Cannibalism is not forbidden,
at least not in Europe
SS: British would have been punished if they ate it?
ZT: They didn't allow it, I don't know what would happen if someone tried to.
SS: How many people have tasted your food? How many have crossed the taboo of eating human flesh?
ZT: I don't know the number of people, but many. When I was setting up the performance, I put up very detailed information with pictures and many details about the prepared meal. I tried to avoid misunderstandings about what the food was made from.
SS: Your work touches so many political and ethical aspects. You take it from the body, prepare it, externalize it, then take it back into your body, of course not just by eating and tasting it, but also by making the human flesh eternal, beautiful.
ZT: Yes, As I said beauty is some kind of construction and some kind of politics. On that level I want to provoke: what is beauty, what does that mean?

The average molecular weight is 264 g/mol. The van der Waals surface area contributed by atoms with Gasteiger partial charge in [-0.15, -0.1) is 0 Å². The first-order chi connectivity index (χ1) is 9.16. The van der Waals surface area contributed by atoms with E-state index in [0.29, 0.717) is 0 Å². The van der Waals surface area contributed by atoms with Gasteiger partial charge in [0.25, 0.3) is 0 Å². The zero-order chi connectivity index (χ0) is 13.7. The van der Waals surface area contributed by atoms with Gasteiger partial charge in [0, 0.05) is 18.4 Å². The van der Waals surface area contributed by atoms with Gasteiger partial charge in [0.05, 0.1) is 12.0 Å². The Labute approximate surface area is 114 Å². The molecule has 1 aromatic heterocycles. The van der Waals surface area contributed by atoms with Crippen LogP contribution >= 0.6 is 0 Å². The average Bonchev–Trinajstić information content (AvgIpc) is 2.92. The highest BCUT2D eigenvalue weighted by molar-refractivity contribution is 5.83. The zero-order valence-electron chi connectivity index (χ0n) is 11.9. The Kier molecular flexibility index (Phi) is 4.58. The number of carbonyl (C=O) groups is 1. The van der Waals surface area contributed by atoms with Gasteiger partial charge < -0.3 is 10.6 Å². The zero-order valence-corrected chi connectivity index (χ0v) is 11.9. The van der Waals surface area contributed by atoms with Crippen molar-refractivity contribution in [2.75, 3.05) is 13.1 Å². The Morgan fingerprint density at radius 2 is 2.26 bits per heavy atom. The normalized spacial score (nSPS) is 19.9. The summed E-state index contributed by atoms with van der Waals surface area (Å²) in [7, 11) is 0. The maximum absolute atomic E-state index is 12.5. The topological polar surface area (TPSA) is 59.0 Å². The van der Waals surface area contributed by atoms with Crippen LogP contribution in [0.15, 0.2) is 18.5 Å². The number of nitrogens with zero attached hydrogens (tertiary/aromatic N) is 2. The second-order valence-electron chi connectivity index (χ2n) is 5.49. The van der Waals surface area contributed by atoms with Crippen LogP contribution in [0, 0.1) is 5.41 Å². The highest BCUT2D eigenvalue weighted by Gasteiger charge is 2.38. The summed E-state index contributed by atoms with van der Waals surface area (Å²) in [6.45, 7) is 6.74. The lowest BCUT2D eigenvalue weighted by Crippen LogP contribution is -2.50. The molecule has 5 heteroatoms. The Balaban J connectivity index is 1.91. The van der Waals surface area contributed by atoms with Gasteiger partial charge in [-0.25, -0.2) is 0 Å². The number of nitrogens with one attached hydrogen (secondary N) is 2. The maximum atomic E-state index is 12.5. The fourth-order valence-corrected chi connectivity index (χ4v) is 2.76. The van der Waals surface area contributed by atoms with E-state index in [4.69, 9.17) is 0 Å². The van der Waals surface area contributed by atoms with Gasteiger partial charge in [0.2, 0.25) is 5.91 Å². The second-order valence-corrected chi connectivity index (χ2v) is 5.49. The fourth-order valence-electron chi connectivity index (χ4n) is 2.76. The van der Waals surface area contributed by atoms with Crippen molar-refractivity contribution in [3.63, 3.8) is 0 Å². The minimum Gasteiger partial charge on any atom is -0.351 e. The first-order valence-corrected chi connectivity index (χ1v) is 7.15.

What is beauty,
what does that mean?
The works I make have relational nature. These are procedures or situations which do not have a finite form and in whose formation the audience is somehow involved. The material used in their realization is some kind of tactics in which their institutional and symbolic origin is inscribed. If I make food out of human tissue, then it is essential that this tissue appears as a waste from the industry of aesthetic surgery, and therefore it acts as an ‘accursed share’ which hinders us to fit into some aesthetic standard. It is a fictional surplus which is problematic, socially produced, and which in an aestheticized form, in the form of tasteful food, is returned to the public, more concretely, to the audience which somehow must react to this normative stoppage in which it found itself. Here the taboo of cannibalism is some method through which a symbolic interruption of its own kind is made, where the effect of the abjection occurs as a denied truth of medical and normative procedures which relate to the body and its aestheticization.